In Miami’s South Beach, Washington Avenue offers a rag-tag, multi-culti alternative to chic Collins Avenue and raucous Ocean Drive. While my Miami friends are at work, I discover the art of seduction while ducking out of the sunshine.
Strolling south from 12th Street, I pass the slumbering Mansion Nightclub, where I danced years ago when it was Club 1235, and then in the mid-90s when it was the Glam Slam, owned by Prince. Nearby, a pawn shop sells “pre-owned” Rolexes, probably fished from the sand beneath hung-over tourists.
I enter a lobby wallpapered in brocade. A slow-burn soul ballad sets the mood as an elevator takes visitors to scenes too risqué for any nightclub. Beholding the World Erotic Art Museum’s countless bodies in various states of undress, embrace and ecstasy can get intense. A man and woman strolling hand in hand draw closer and exchange sly smiles, while I, at times, fight to stifle audible gasps and look for a spot by an air-conditioning vent. I resist resting on the one artifact visitors are allowed to touch – a golden throne. Let’s just say its Zeus-scale backrest is erect, and goodness knows who has sat on those, uh, bolsters.
But WEAM’s not about porn, owner Naomi Wilzig insists. It’s fine art – the largest collection of its kind in America. Not that size matters, but about 4,000 objets d’amour steam up this space. A law prohibits visitors under 18, but Miss Naomi wants to change that. Isn’t this a more cultured setting for sex education than locker rooms and backseats?
Rembrandt etchings reveal the master’s voyeuristic bent, French ceramic dishes depict steamy romps, a pendulum clock simulates a burlesque fan-dance.
Antiquing evolved into sex-art collecting after her son asked Wilzig to look for bachelor-pad conversation pieces. Her new-found passion jammed her Orthodox Jewish home with decidedly unorthodox erotica. Amassing artifacts and scholarship in this esoteric field, she opened the museum. (Not a first for Wilzig’s family, by the way – her late husband helped found the United States Holocaust Memorial Museum.)
WEAM’s collection spans centuries, countries and cultures, with every imaginable and unimaginable expression of love and lust across all forms of media. Circa-300 B.C. terracotta friezes commemorate mythic orgies, Rembrandt etchings reveal the master’s voyeuristic bent, French ceramic dishes depict steamy romps, a pendulum clock simulates a burlesque fan-dance. A 19th century cigar-cutter, with blades drawn together, displays a couple’s sexual congress. Music-playing nut grinders, snuffboxes and other functional items shelter naughty bits in secret compartments and false bottoms. (Surprise, a flashing monk!)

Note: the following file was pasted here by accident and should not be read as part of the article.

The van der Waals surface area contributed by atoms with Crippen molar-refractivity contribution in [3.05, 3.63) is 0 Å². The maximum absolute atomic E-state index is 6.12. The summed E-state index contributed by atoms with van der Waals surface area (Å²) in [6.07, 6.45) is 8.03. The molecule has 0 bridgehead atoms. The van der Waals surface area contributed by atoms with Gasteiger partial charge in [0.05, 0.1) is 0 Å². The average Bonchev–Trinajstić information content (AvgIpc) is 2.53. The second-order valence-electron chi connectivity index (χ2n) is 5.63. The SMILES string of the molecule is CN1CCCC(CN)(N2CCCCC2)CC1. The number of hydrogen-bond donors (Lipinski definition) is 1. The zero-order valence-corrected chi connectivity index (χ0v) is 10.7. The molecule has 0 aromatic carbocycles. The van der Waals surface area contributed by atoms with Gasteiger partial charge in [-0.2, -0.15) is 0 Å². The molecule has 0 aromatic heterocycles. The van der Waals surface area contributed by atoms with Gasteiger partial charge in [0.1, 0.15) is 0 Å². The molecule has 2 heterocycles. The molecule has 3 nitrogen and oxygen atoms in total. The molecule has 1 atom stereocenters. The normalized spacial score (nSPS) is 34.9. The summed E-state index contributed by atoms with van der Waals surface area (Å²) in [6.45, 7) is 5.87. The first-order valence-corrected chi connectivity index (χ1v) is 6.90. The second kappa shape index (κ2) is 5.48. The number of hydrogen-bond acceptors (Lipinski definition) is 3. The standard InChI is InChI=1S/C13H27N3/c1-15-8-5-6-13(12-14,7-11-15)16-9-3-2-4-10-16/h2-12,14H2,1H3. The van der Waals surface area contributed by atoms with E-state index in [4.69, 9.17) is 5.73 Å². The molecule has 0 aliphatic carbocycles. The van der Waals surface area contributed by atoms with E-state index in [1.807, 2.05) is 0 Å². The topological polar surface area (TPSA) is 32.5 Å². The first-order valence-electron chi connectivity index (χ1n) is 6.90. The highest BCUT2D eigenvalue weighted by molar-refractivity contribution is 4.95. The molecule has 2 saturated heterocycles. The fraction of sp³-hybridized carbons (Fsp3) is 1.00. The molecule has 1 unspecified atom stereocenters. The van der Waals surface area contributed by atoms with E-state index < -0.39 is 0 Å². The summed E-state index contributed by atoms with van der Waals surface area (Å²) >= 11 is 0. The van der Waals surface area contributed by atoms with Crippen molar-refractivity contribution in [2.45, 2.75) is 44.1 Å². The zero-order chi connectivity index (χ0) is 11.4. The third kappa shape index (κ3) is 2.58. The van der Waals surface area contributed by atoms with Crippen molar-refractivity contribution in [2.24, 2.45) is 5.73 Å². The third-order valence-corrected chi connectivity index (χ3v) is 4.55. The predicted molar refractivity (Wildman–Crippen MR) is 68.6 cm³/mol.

Ancient scrolls reveal Tantric vignettes; pop artifacts include the shocking rocking-phallus prop from the 1971 film A Clockwork Orange and a bored Disney illustrator’s sketches of Snow White getting nasty with the dwarfs. I take refuge in the pin-ups gallery, where comparably classy selections include Marilyn Monroe wrapped in a stunning crimson dress. Carvings on a massive, wooden four-poster bed frame depict Kama Sutra poses. It’s been roped off with a “Do not lie on bed” sign, explains Wilzig, to curb visitors’ deep-seated desire for phallic photo ops. It explains why she installed the golden phallus throne.
I don’t want to leave, especially after peeking at the dinner menu orchestrated by its young-gun locally-loved chef Carlos Torres, who looks and cooks as good as his name suggests.
A short walk south, a sandwich board announcing “blackberry mojitos” points through a row of potted palm trees to 660 Restaurant, a Nuevo Latino cafe fronting the Angler’s hotel. Its 1930s Mediterranean Revival buildings sheltered avid fishermen like Ernest Hemingway, and then squatters until local entrepreneurs turned it into an urban mini-resort. They added terraces fringed with foliage, spiral staircases and a cabana-ringed pool. No wonder this independent boutique has shot to the top of TripAdvisor’s hotel listings. I don’t want to leave, especially after peeking at the dinner menu orchestrated by its young-gun locally-loved chef Carlos Torres, who looks and cooks as good as his name suggests.
While moving on to 660’s delicious signature Miami Mule cocktail, served in a copper cup, I notice how the Angler’s Resort’s revival has helped nudge this neighborhood back to life. DecoBikes gleam in the bikeshare dock by the palms, and workers paint storefronts across the street where, in the mid-80s, The Strand fed celebrities and models drawn to South Beach in the wake of Miami Vice and Bruce Weber’s Calvin Klein photo-shoots.
Here, the art of seduction has clearly taken hold.